With Pakistan's Prime Minister Yusuf Raza Gilani scheduled to travel to China on 17 May for a high-profile four-day visit, Western defence officials will be searching for some indication of what Pakistan is likely to do with the stealth helicopter wreckage it retrieved following the US raid on Osama bin Laden's compound.
A senior Pakistani government official described speculation that China is seeking access to the aircraft as "mere nonsense", though he did confirm that the wreckage was still in Pakistani hands.
Two senior NATO defence officials based in Islamabad said the US is seeking the return of the wreckage to prevent it being passed onto third parties such as China. "The US is desperate to get the wreckage back," one of the officials said.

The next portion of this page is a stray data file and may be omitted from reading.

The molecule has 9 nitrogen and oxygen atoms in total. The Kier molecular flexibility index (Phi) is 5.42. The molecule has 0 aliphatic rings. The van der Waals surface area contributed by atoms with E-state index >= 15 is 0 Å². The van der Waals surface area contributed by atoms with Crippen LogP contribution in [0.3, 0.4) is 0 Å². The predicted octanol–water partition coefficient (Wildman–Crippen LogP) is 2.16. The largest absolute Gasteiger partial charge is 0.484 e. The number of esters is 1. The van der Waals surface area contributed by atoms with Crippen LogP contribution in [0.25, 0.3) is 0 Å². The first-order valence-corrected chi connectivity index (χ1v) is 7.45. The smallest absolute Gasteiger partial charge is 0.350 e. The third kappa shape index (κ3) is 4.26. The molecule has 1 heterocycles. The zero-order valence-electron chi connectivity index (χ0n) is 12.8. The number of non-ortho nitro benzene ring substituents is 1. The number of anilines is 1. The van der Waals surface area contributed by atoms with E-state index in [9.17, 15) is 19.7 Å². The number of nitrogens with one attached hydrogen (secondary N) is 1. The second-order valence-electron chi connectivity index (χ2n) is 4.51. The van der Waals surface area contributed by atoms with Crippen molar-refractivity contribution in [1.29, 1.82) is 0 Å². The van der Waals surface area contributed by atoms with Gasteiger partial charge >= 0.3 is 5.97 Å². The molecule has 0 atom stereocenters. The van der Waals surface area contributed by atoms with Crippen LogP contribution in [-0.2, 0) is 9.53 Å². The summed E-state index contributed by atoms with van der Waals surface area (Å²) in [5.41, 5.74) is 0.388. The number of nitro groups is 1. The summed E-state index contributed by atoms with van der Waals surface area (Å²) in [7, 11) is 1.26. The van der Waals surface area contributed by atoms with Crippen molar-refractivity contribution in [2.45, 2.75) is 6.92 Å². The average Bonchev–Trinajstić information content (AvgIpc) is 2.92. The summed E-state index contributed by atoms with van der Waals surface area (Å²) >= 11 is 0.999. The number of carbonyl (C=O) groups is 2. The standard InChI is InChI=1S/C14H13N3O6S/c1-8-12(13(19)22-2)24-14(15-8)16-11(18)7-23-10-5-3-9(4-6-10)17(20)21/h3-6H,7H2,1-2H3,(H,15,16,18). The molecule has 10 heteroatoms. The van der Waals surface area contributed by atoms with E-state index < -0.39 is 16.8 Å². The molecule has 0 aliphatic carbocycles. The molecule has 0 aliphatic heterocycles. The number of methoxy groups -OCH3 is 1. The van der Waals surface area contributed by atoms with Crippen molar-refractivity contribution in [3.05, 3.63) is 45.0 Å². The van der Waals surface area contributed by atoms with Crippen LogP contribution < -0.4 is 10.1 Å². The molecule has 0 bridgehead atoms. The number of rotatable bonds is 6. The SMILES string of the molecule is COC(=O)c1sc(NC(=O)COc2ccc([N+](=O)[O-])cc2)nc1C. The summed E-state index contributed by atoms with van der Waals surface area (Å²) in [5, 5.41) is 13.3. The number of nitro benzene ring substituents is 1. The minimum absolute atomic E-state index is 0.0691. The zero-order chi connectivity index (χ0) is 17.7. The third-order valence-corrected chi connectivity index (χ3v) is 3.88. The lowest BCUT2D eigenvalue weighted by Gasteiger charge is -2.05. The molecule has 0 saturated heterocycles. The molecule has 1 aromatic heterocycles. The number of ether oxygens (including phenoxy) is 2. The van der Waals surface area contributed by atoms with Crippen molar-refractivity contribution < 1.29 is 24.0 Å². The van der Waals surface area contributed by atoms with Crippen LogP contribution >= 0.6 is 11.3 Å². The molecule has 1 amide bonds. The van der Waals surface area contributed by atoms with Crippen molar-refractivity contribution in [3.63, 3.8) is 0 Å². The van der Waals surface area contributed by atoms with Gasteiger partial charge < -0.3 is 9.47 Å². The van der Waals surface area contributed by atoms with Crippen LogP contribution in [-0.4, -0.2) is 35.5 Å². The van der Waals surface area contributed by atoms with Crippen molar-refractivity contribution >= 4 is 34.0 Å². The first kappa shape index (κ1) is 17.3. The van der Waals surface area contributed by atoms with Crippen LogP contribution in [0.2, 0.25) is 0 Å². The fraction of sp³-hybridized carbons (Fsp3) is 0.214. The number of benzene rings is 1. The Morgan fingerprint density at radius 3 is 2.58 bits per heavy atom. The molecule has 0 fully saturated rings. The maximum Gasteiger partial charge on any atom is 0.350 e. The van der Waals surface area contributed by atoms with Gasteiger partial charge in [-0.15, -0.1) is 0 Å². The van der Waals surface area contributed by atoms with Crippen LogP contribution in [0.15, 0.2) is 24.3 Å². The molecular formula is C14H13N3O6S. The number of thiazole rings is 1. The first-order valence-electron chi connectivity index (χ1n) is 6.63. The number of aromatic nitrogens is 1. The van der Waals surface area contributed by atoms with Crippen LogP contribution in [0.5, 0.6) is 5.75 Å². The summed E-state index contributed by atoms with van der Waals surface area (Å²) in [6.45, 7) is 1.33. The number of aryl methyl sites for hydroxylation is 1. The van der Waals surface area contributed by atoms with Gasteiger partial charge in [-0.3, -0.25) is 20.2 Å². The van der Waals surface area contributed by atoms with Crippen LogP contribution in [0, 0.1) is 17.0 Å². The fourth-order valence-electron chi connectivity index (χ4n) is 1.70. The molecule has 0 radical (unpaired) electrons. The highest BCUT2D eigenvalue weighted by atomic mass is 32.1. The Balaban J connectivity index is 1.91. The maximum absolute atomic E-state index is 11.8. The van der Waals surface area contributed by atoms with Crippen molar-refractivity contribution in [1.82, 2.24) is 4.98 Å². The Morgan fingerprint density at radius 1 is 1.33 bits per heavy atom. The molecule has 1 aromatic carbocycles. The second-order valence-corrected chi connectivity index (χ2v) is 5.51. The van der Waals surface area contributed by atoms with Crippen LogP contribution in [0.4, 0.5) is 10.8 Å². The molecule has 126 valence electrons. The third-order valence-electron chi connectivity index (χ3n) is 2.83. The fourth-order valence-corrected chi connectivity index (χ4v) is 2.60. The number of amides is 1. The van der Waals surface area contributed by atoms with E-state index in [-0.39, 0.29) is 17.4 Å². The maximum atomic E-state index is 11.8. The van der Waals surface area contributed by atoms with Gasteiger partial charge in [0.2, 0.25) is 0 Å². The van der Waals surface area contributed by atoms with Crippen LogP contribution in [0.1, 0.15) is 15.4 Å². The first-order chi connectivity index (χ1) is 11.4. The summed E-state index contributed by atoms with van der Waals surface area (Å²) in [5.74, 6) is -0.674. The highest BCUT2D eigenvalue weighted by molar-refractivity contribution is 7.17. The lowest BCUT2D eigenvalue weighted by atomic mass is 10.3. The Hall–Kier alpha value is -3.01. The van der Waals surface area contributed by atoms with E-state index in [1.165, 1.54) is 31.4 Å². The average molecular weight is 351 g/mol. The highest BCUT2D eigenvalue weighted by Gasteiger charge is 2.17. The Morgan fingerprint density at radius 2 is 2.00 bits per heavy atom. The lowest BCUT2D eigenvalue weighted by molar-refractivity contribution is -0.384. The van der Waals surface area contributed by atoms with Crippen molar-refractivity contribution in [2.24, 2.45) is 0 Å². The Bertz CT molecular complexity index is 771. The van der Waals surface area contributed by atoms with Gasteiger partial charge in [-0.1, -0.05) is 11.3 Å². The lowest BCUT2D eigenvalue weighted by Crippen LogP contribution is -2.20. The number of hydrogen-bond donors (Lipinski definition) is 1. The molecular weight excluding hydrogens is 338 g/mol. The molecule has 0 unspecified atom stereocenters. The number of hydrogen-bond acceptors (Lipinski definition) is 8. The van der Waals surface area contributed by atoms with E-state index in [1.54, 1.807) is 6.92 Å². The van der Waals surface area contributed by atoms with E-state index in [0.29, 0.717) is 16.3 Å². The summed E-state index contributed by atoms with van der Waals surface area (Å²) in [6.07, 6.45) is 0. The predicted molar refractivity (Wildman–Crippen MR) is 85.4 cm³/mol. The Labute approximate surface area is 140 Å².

What ultimately happens to the stealth helicopter wreckage left behind by US special forces during the 1 May raid may depend largely on how the parties concerned answer a single question: 'How much is it worth?'
Some former and current US government officials have cautioned that Pakistan would have little to lose by sharing the technology with China, and that the consequences for the US would be grave if it could not immediately recover the wreckage.